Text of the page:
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In Photos: Visiting Secular Mughal Customs in Times of Intolerance

Phool Walon ki Sair is a unique secular tradition, which is the carcass of India’s tolerant past.

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3 min read

Delhi celebrated the Mughal tradition of Phool Walon ki Sair – an annual flower procession that was first introduced in 1812, during Mughal King Akbar Shah II’s reign.

When his son Mirza Jahangir was exiled to Allahabad under the orders of the British Resident, Akbar Shah II’s queen Mumtaz Mahal Begum vowed to offer a chaadar of flowers at the Dargah of 11th Century Khwaja Bakhtiar "Kaaki" at Mehrauli.

And when Jahangir was released, the queen mother dutifully kept her word and led a week-long flower procession to Khwaja Bakhtiar’s dargah. To add a dose of secularism among Akbar Shah’s subjects, the flower procession was also taken to the Yogmaya temple in the vicinity.

This marked the beginning of a unique secular tradition, which is the carcass of India’s tolerant past.

According to historical account the last Mughal king, Bahadur Shah Zafar, wanted to hold the procession even when Delhi was under siege by the British.

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Large number of Hindu womenfolk and children visited the shrine with flowers to pay their respects.

When I entered the Dargah, I saw throngs of women facing the perforated wall and offering prayers along the narrow corridor to the dargah.

Some women were even clinging to the walls.

About half an hour later, I realised what the interest towards walls were about.

A signboard at the end of the long corridor marked the restricted border for females into the inner sanctum of the dargah. So, disappointed at not being able to witness the main event, eventually, I thronged around and clung to the walls too.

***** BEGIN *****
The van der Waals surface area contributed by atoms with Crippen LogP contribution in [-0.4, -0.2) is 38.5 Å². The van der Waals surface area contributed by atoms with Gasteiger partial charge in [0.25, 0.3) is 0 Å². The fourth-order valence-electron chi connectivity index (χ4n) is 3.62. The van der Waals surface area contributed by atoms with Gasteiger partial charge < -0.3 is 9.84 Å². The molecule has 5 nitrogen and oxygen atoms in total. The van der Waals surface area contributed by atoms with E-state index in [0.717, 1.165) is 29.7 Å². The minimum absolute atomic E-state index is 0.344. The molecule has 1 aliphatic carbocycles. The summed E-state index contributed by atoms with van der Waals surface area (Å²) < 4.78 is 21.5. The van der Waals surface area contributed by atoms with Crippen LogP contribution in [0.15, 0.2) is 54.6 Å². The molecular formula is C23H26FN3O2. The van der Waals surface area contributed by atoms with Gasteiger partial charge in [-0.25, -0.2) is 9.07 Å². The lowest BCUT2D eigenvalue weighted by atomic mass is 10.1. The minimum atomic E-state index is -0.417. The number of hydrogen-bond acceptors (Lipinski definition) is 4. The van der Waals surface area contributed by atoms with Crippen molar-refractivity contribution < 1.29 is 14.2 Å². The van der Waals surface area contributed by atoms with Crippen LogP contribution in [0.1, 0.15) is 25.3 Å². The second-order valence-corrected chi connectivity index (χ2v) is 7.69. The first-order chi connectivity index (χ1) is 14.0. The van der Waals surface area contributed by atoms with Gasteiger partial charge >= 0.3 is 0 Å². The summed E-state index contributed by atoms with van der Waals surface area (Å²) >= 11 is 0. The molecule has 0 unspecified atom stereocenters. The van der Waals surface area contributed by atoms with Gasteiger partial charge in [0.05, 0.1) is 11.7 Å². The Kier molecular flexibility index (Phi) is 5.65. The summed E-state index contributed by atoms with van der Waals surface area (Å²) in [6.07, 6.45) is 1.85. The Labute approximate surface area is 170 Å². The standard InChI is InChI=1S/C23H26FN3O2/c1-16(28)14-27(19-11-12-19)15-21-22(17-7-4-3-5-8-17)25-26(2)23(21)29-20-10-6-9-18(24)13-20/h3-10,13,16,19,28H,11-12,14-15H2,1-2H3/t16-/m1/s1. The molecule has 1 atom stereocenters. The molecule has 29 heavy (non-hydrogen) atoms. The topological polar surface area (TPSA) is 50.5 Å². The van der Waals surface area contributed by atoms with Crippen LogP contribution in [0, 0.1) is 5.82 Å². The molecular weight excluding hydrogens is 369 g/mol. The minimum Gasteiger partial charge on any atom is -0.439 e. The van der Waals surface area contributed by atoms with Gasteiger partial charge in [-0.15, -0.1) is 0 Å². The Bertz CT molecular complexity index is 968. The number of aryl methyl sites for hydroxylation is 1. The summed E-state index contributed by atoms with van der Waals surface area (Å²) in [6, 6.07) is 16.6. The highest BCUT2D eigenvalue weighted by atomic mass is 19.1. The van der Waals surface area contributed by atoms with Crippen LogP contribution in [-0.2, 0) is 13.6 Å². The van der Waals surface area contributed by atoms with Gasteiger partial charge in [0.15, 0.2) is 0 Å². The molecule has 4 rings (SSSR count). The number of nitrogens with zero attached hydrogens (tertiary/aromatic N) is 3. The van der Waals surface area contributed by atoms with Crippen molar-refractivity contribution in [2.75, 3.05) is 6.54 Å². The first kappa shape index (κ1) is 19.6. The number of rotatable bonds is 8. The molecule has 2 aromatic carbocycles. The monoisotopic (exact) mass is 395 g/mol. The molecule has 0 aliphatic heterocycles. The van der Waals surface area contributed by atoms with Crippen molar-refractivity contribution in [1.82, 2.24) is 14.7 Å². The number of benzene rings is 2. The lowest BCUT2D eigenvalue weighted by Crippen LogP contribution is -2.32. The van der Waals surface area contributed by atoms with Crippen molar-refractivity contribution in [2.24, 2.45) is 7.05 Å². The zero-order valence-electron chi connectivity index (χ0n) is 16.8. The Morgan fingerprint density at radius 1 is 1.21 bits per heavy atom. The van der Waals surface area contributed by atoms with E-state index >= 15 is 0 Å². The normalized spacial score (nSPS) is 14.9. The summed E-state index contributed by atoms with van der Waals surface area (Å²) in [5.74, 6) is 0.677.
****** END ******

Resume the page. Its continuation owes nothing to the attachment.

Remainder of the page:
Thankfully for me, I had a male friend fill in for me in the inner sanctum. The sufi saint’s tomb was a bed of roses, literally.

And I witnessed the dargah’s beautiful ceiling, albeit, second hand.

The likes of Jawaharlal Nehru had inaugurated the event in the past. This year Delhi’s Lieutenant Governor, Najeeb Jung, was invited as the chief guest.

After the ritual offering of the chaadar, a small performance was put up for the villagers and visitors, along the traditions of the dervishes.

The next day the procession walked to the local deity Yogamaya Devi’s temple with an offering of floral pankha (fan).

As per traditions, the smaller population of Muslim visitors gave their offering of flowers to the goddess first.

Yet another small function was put up by the locals depicting the myths of Kaali and Krishna.

As the event drew to a close, little children gathered all the leftover flowers from the procession and got into flower fights with each other.

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